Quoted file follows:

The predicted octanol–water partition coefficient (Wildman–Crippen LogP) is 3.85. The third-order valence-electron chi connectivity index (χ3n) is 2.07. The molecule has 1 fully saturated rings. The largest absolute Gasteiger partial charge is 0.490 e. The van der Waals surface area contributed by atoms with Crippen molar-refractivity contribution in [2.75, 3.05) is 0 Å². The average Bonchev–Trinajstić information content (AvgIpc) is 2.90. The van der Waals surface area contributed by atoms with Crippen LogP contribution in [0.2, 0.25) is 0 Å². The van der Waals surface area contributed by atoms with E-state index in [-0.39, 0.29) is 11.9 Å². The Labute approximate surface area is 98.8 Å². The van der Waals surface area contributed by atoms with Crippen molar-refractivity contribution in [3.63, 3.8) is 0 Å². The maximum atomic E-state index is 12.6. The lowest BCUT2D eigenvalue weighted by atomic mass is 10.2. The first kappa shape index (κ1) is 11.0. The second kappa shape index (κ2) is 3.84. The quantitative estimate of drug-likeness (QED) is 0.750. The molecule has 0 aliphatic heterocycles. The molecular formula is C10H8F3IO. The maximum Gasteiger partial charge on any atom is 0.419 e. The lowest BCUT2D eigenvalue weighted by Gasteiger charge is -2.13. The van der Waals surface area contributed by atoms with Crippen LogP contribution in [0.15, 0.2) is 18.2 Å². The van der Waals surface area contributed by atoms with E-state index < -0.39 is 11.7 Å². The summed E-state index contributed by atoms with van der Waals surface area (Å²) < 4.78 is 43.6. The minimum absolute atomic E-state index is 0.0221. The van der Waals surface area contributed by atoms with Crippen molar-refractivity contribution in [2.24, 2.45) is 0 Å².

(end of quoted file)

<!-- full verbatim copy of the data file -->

The predicted octanol–water partition coefficient (Wildman–Crippen LogP) is 3.85. The third-order valence-electron chi connectivity index (χ3n) is 2.07. The molecule has 1 fully saturated rings. The largest absolute Gasteiger partial charge is 0.490 e. The van der Waals surface area contributed by atoms with Crippen molar-refractivity contribution in [2.75, 3.05) is 0 Å². The average Bonchev–Trinajstić information content (AvgIpc) is 2.90. The van der Waals surface area contributed by atoms with Crippen LogP contribution in [0.2, 0.25) is 0 Å². The van der Waals surface area contributed by atoms with E-state index in [-0.39, 0.29) is 11.9 Å². The Labute approximate surface area is 98.8 Å². The van der Waals surface area contributed by atoms with Crippen molar-refractivity contribution in [3.63, 3.8) is 0 Å². The maximum atomic E-state index is 12.6. The lowest BCUT2D eigenvalue weighted by atomic mass is 10.2. The first kappa shape index (κ1) is 11.0. The second kappa shape index (κ2) is 3.84. The quantitative estimate of drug-likeness (QED) is 0.750. The molecule has 0 aliphatic heterocycles. The molecular formula is C10H8F3IO. The maximum Gasteiger partial charge on any atom is 0.419 e. The lowest BCUT2D eigenvalue weighted by Gasteiger charge is -2.13. The van der Waals surface area contributed by atoms with Crippen LogP contribution in [0.15, 0.2) is 18.2 Å². The van der Waals surface area contributed by atoms with E-state index < -0.39 is 11.7 Å². The summed E-state index contributed by atoms with van der Waals surface area (Å²) < 4.78 is 43.6. The minimum absolute atomic E-state index is 0.0221. The van der Waals surface area contributed by atoms with Crippen molar-refractivity contribution in [2.24, 2.45) is 0 Å².